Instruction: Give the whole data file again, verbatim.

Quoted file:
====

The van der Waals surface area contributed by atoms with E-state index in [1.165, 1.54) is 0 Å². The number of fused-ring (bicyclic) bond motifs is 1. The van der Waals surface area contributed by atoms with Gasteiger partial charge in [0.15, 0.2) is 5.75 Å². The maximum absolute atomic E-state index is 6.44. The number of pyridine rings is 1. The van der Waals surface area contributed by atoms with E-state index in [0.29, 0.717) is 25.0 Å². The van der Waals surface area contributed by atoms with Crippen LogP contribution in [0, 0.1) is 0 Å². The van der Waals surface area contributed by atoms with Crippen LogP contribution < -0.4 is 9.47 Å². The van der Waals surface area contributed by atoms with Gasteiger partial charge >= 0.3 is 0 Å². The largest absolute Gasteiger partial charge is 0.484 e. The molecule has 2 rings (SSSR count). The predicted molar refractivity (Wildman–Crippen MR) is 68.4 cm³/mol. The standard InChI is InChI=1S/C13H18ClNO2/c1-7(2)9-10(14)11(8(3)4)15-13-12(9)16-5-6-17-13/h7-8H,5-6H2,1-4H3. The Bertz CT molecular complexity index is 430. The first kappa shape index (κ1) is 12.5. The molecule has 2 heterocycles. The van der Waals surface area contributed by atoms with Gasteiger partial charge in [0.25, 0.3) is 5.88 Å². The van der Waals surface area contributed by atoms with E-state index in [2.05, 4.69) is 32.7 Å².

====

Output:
The van der Waals surface area contributed by atoms with E-state index in [1.165, 1.54) is 0 Å². The number of fused-ring (bicyclic) bond motifs is 1. The van der Waals surface area contributed by atoms with Gasteiger partial charge in [0.15, 0.2) is 5.75 Å². The maximum absolute atomic E-state index is 6.44. The number of pyridine rings is 1. The van der Waals surface area contributed by atoms with E-state index in [0.29, 0.717) is 25.0 Å². The van der Waals surface area contributed by atoms with Crippen LogP contribution in [0, 0.1) is 0 Å². The van der Waals surface area contributed by atoms with Crippen LogP contribution < -0.4 is 9.47 Å². The van der Waals surface area contributed by atoms with Gasteiger partial charge >= 0.3 is 0 Å². The largest absolute Gasteiger partial charge is 0.484 e. The molecule has 2 rings (SSSR count). The predicted molar refractivity (Wildman–Crippen MR) is 68.4 cm³/mol. The standard InChI is InChI=1S/C13H18ClNO2/c1-7(2)9-10(14)11(8(3)4)15-13-12(9)16-5-6-17-13/h7-8H,5-6H2,1-4H3. The Bertz CT molecular complexity index is 430. The first kappa shape index (κ1) is 12.5. The molecule has 2 heterocycles. The van der Waals surface area contributed by atoms with Gasteiger partial charge in [0.25, 0.3) is 5.88 Å². The van der Waals surface area contributed by atoms with E-state index in [2.05, 4.69) is 32.7 Å².